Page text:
Boston’s Irish Servants – Taking a Look Back
By: John P. Rattigan
Special to the Boston Irish Reporter – December 2016
It would have been impossible to run a 19th century urban home without domestic servants, and in Boston, that usually included Irish maids. Single Irish women found work as cooks and maids in houses belonging to wealthy families on Beacon Hill in Boston, and in most large American cities
There are many factors to explain how this all came about and, of course, it was the Famine that initiated the mass migration of Irish people. Approximately 1.1 million died and over a million emigrated during the Famine. The population of Ireland plummeted from almost 8.2 million in 1841 to 6.5 million in 1851. Yet, the outward flow continued after the Famine and throughout the second half of the 19th century. The decline of the domestic industry and farming as well as changes in inheritance laws all contributed to draining the country of its “best and brightest.” Between 1850 and 1913, over 4.5 million Irish people left their homeland.
By the mid 1800’s, inheritance laws decreed that farmland would be passed on to the eldest son rather than being divided among all sons. For women, the dowry system is one of the reasons for the drop in population after the Hunger. A woman could only marry if she had a dowry in an arranged marriage and this was reserved only for the eldest daughter. The younger female siblings had fewer options – remain at home as unpaid labor, enter the convent, or emigrate. Even nursing and teaching religious orders required a dowry so, the choice was clear. The main attraction of America was, therefore, work. By 1900, the number of female Irish immigrants exceeded male Irish immigrants. Domestic service was the largest single category of Irish female employment in the United States – approximately 70%.
Most Irish maids were between the ages of sixteen and twenty-five and unmarried. Many lived inside the homes in the servants' quarters and enjoyed a standard of living far better by comparison to the life they had known in Ireland or in the tenement districts. There were advantages – a servant did not need to worry about buying food or fuel for heat, and most employers provided some form of medical care.
The hours were long and the wages were meager, but these thrifty women always managed to set some savings aside. Often, once settled and employed, a young woman’s first large expenditure was to have a formal photograph taken in a newly purchased frock. This picture was sent home to take a place of honor above the family hearth for all of the neighbors to admire. Moreover, they always managed to save a little money out of their salary for those back in Ireland. From 1850 to 1900, an estimated $260 million poured into Ireland from America, bringing over more family members and helping those remaining behind.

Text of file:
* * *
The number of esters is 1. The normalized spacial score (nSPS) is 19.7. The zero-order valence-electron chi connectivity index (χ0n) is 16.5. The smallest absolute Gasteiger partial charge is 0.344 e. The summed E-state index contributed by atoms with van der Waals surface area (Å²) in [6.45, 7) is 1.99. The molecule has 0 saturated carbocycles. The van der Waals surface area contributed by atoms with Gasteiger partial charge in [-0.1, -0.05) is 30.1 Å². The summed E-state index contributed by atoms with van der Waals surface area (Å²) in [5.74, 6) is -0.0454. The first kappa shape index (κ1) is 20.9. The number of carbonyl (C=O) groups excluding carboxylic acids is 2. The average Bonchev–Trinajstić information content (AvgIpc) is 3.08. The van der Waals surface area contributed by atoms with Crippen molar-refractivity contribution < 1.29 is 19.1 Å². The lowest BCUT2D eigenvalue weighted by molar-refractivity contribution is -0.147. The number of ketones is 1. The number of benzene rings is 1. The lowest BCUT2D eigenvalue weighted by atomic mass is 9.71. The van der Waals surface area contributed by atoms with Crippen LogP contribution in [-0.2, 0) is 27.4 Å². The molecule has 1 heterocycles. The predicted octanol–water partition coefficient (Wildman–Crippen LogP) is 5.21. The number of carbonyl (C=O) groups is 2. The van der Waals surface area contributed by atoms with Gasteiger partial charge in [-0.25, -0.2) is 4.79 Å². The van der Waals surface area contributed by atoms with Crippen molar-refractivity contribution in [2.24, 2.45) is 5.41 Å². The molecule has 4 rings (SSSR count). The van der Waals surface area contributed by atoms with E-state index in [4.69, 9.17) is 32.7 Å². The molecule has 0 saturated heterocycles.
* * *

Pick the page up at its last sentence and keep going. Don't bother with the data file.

There were also some very poignant and personal stories about these new immigrants to Boston. For several decades in the early part of the 20th century, the Charitable Irish Society employed an immigration agent to assist arriving Irish immigrants on the docks, particularly young, unescorted, women who were vulnerable to being preyed upon. In one monthly narrative report, the agent, Julia C. Hayes, describes meeting 35 ships disembarking its human freight, including several young girls who needed temporary shelter, employment, or assistance in connecting with their friends or relatives. Very often, a few young women were met by their betrothed and many a marriage was concluded within a day of arriving in Boston.
Irish Catholic staff in the service of fashionable Back Bay families appealed to the Archbishop for a church nearer to their live-in employment. In 1888, the Archbishop granted their request and many small contributions allowed the present church, Saint Cecilia’s, to be built in 1894 in the Back Bay. With its predominantly unmarried, female congregation, it was dubbed the “Maids” Church and, unlike any other parish in the archdiocese, few baptisms took place there. In addition, in the warmer months, attendance dwindled as the employers bundled the household staff off to their summer homes in the country or the seashore.
Most women left domestic service when they married and started to raise families. Their stories are the stuff of courage, hard work, and perseverance. They were the “bedrock” of the Irish community back then and an inspiration to the many generations of their Irish-American descendants who followed.